Using Metakaolin vs. VCAS
What’s the difference between VCAS and metakaolin, and can they be used interchangeably in concrete countertop mixes?
Both VCAS and metakaolin are manufactured mineral admixtures. VCAS is a trademarked name for vitreous calcium alumino-silicate, and metakaolin is an amorphous alumino-silicate. VCAS is manufactured using post-industrial ingredients, while metakaolin is manufactured using mined kaolin clay.
VCAS and metakaolin are pozzolans, meaning they react with the calcium hydroxide generated during cement hydration. This increases the strength of the concrete while decreasing efflorescence, porosity and concrete alkalinity (read Benefits of Metakaolin As a Cement Substitute).
Both pozzolans are often used as cement replacements, although they could be used as cement additions. When used as a cement replacement, VCAS tends to have a more positive effect on workability, allowing for better flow and even a slightly reduced water-cement ratio. Metakaolin, on the other hand, tends to have a higher water demand, which means it decreases workability slightly when compared to a pure portland-cement-based mix. Typically more superplasticizer is needed to maintain workability with metakaolin, while VCAS usually allows for a slight decrease in superplasticizer.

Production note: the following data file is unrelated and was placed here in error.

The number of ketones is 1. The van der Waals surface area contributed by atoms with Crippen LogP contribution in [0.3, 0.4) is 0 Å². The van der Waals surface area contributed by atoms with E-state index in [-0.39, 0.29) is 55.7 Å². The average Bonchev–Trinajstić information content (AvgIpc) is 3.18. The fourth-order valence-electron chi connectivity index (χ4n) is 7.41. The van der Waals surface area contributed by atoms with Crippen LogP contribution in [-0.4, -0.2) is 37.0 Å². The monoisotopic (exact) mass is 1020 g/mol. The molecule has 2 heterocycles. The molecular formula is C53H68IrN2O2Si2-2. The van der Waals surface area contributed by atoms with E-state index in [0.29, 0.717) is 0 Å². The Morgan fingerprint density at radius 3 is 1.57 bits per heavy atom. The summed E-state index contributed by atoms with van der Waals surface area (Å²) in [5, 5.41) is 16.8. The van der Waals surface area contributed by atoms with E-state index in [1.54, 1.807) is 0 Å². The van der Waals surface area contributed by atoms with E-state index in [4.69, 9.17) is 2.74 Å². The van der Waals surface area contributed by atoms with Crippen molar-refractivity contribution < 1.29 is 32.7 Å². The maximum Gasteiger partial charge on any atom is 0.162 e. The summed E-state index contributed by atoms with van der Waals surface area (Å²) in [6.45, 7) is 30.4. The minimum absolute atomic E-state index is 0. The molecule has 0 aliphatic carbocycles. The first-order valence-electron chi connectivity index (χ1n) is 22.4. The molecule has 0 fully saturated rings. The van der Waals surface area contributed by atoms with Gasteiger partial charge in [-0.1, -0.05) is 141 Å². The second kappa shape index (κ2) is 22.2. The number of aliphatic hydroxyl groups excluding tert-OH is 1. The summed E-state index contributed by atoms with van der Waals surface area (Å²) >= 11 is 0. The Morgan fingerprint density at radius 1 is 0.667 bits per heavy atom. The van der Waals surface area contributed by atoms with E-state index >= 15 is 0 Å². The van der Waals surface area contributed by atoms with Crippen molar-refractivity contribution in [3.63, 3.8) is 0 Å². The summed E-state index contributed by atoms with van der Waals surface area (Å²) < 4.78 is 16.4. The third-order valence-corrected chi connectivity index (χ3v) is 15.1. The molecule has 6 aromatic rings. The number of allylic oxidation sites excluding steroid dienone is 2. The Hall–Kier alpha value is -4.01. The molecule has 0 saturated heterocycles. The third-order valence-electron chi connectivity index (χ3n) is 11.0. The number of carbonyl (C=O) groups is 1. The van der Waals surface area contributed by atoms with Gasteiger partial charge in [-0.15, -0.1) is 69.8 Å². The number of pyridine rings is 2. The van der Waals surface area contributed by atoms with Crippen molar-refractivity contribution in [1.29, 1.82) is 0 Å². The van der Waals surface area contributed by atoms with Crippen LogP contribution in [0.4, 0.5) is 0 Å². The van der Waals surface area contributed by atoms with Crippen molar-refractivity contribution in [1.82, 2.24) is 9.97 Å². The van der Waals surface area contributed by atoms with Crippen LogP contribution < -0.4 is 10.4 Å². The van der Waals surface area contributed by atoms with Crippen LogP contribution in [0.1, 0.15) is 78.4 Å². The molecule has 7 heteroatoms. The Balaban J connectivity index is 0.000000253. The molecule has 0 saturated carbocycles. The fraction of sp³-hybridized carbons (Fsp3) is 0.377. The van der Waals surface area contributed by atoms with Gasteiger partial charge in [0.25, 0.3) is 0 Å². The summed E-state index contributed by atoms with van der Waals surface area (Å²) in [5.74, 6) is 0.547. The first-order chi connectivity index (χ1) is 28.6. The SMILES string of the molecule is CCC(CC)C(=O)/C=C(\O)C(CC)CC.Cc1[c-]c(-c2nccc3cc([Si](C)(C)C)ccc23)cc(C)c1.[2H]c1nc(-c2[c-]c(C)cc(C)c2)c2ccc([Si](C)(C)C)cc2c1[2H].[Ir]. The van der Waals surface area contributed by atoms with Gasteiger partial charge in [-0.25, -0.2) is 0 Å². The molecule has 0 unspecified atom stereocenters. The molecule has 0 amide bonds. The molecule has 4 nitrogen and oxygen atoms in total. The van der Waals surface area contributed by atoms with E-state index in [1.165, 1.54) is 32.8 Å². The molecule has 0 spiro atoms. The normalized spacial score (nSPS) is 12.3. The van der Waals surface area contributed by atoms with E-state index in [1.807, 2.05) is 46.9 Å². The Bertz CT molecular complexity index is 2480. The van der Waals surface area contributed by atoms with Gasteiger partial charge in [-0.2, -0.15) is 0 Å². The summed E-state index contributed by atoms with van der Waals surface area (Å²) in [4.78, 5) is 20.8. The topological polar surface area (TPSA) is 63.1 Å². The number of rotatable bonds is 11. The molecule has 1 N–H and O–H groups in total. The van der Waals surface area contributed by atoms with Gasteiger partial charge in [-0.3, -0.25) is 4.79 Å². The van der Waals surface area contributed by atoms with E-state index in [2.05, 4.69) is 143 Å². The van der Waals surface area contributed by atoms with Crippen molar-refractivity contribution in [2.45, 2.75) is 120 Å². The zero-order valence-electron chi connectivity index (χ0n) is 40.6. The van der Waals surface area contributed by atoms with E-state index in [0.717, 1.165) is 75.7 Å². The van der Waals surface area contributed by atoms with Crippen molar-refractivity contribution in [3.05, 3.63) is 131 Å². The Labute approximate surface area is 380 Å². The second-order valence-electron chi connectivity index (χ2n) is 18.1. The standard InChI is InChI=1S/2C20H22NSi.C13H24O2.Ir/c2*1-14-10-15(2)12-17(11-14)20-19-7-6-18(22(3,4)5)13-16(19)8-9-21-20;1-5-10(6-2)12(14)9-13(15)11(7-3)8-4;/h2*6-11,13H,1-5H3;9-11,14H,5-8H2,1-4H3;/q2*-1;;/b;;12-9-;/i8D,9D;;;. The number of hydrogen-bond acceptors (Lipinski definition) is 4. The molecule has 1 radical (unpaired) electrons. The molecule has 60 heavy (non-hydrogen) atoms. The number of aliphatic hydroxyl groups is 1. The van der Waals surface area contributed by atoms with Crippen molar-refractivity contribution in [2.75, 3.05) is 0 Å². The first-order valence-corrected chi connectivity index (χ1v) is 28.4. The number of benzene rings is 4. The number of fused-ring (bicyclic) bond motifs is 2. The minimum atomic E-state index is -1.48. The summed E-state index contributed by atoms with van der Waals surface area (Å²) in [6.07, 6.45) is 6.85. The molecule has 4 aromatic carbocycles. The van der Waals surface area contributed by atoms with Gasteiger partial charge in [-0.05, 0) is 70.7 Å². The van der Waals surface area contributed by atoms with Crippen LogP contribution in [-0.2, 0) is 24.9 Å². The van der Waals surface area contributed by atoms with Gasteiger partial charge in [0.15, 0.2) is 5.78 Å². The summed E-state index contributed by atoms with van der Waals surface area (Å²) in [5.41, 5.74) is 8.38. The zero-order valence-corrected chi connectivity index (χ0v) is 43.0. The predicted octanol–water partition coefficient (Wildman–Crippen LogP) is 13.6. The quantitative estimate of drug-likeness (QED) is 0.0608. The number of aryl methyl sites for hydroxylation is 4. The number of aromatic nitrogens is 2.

Both metakaolin and VCAS increase the strength of concrete relative to plain cement-based concrete. However, very early strengths (after 3 days) are somewhat higher with metakaolin than VCAS. After 7 days, the strength of both metakaolin and VCAS mixtures begins to surpass the strength of plain cement-based concrete. In summary, metakaolin and VCAS can be used interchangeably (or even together) to boost longer-term strength. VCAS gives the edge in workability while metakaolin provides greater early strength. Both are white (or nearly white), so pigmented concrete remains true to the desired color.